With the Orissa government levying a fine of Rs 57,904 crore on 27 mining firms for excess excavation, the environment ministry has shot off letters to more than 70 miners seeking information on the various statutory clearances they have in order to judge the extent of violations.
Officials in the ministry of environment and forests (MoEF) said that three kinds of letters were sent early this week to miners who have been identified by the MB Shah Commission from mining illegally or in excess in Orissa.
According to the state government, these companies had mined in excess of the quantity permitted under various statutory clearances during 2001-10 and, therefore, need to pay the price of the excess ore mined.
“Based on the letters, we will get to know the nature and extent of the violations and companies that flouted the environment clearance norms will have to apply for fresh clearances,” said a ministry official.
According to an official in the Orissa government: “There are four kinds of hurdles that these projects have to clear. While some need their mining plans to be approved by the Indian Bureau of Mines, others do not have environment and forest clearances and some need local clearances.”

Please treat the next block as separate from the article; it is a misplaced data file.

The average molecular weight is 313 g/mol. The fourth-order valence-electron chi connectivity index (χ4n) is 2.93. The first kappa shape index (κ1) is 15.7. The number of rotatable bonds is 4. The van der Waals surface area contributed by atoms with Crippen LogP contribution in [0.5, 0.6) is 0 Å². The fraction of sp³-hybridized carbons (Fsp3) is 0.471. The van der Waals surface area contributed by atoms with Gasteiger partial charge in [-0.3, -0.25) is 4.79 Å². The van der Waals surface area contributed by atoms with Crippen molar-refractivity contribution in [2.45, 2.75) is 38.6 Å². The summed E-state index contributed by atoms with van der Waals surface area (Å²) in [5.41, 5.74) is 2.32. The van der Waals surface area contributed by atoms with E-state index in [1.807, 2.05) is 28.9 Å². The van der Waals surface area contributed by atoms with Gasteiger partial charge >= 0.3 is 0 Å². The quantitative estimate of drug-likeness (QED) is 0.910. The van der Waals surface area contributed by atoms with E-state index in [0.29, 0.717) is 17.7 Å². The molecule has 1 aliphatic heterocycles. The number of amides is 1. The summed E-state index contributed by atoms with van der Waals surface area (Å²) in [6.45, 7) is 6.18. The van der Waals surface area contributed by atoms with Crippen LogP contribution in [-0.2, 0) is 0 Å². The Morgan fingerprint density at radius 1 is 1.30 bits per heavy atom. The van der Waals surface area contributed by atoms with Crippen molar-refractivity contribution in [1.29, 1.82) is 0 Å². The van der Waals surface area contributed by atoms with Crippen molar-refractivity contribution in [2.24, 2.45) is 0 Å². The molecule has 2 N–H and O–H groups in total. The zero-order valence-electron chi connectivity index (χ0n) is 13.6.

Similarly, the Central government has also said that rather than banning production of ore or cancelling mining leases, a more prudent approach would be to look into alleged violations on a case-by-case basis. For instance, Orissa government has said that action has already been taken against illegal mining in the Joda circle. Similarly, the railways will look into and take action in cases where excess ore was transported by rail by evading freight and other duties.
The Shah Commission report noted that out of 192 mining leases of iron and manganese ores in the state, “130 lessees are noted to be doing production without lawful authority" in violation of Environment Impact Assessment (EIA) notifications 1994 and 2006.
Noting that its members themselves had seen the big amount of pollution in the mining areas, the commission said that "instead of being eco-friendly, the trend of the lessees has been dollar-friendly so that they